This Friday (September 4th) will be a big day for Berkeley Bowl West, a green supermarket located in West Berkeley. In fact, Berkeley Mayor Tom Bates, PG&E reps, and Sun Light & Power President Gary Gerber will join the supermarket’s owners in celebration. What’s the big deal? Berkeley Bowl West is receiving a $167,029 solar energy rebate check from PG&E following the construction of its new solar-powered building. (The public is invited to attend the rebate-receiving ceremony, which will take place at noon on Friday at 920 Heinz Street in Berkeley.) In addition to rewarding sustainable building and business practices, the rebate highlights the Bay Area’s commitment to green development and the role of small businesses in supporting that commitment.
The new 140,000 square-foot Berkeley Bowl West facility is equipped with 636 solar panels – one of more than 1,000 solar installations completed by Sun Light & Power – which are expected to produce 149,633 kilowatts of electricity per year. This electricity will power the electrical needs of Berkeley Bowl West’s numerous operations, including its kitchen, wine tasting bar, café, warehouses, and offices. The company’s implementation of solar energy is fitting, given its history of eco-consciousness. (Berkeley Bowl, Berkeley Bowl West’s parent store, has always provided organic and local food items.)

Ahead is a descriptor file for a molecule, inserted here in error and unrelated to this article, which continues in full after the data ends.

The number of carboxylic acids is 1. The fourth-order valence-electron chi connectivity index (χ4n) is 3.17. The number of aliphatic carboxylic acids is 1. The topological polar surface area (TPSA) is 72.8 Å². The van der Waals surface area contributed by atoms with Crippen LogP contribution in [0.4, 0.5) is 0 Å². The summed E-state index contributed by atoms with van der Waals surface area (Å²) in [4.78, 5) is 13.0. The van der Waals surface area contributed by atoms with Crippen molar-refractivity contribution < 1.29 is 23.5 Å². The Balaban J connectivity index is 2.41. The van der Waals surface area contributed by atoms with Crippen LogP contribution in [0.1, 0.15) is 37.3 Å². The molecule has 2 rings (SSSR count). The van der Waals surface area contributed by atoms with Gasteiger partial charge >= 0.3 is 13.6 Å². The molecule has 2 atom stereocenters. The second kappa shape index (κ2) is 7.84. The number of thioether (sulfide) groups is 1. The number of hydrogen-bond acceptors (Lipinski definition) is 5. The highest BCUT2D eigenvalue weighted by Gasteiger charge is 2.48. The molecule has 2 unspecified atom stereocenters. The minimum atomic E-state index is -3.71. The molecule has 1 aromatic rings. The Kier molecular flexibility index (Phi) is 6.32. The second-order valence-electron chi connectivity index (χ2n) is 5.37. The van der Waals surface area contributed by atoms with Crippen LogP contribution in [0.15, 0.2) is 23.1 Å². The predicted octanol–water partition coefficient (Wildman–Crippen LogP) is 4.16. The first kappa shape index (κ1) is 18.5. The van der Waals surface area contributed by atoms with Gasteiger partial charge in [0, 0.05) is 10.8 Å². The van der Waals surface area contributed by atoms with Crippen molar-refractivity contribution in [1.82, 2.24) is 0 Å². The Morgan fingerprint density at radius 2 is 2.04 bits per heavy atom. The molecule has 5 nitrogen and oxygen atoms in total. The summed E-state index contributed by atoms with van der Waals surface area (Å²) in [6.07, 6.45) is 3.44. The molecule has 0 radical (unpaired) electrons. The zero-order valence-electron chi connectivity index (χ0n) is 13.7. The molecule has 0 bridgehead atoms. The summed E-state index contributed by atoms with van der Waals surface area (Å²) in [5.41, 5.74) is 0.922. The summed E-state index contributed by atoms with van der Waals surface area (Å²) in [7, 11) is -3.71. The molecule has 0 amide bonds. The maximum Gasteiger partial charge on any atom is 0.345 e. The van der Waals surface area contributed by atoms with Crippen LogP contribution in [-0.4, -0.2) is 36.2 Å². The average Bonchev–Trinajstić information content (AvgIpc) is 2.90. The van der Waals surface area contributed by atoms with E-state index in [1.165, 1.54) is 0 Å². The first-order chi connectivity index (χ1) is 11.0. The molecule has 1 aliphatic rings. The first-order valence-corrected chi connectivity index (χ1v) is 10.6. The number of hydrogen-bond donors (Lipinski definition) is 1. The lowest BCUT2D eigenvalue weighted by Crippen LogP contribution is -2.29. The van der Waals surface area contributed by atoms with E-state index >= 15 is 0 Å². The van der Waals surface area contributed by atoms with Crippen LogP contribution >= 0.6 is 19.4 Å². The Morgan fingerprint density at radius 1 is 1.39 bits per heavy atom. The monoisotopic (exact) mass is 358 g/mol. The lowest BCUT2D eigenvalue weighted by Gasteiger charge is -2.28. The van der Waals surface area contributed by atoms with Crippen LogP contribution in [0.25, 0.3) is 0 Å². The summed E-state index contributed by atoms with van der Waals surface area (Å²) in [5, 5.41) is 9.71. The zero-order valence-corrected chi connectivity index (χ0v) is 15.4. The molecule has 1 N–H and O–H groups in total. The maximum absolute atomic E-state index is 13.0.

Sun Light & Power, too, is a stand-out (certified) green business in the Berkeley area. Its commitment is simple: “to create a living environment that serves people’s intrinsic needs, supports the human spirit and preserves the planet’s resources for future generations.” If it is able to continue realizing this ideal, and if local businesses continue to sign up for such services, it is likely the Bay Area’s sustainable industry will continue to grow.
What does this solar energy story say about the area’s bigger green business picture? I would argue, first, that (as a small example) Berkeley Bowl West isn’t the first grocery Sun Light & Power has helped go green. (The power firm has also helped the Natural Grocery Company in El Cerrito install a solar system.) Moreover, while green operations are definitely the “in thing” in the Bay Area, they are also feasible – in part, because of California’s Solar Initiative and PG&E’s solar rebates. (In fact, the utility has earned the title the most “solar-integrated utility” in the U.S.) I would also argue that the burgeoning number of small businesses going green, and the government’s increasingly-available rebates to help them do so, signals the sustainability movement’s growing momentum.
What do you think – does small businesses’ movement toward “going green” hint at a larger green movement?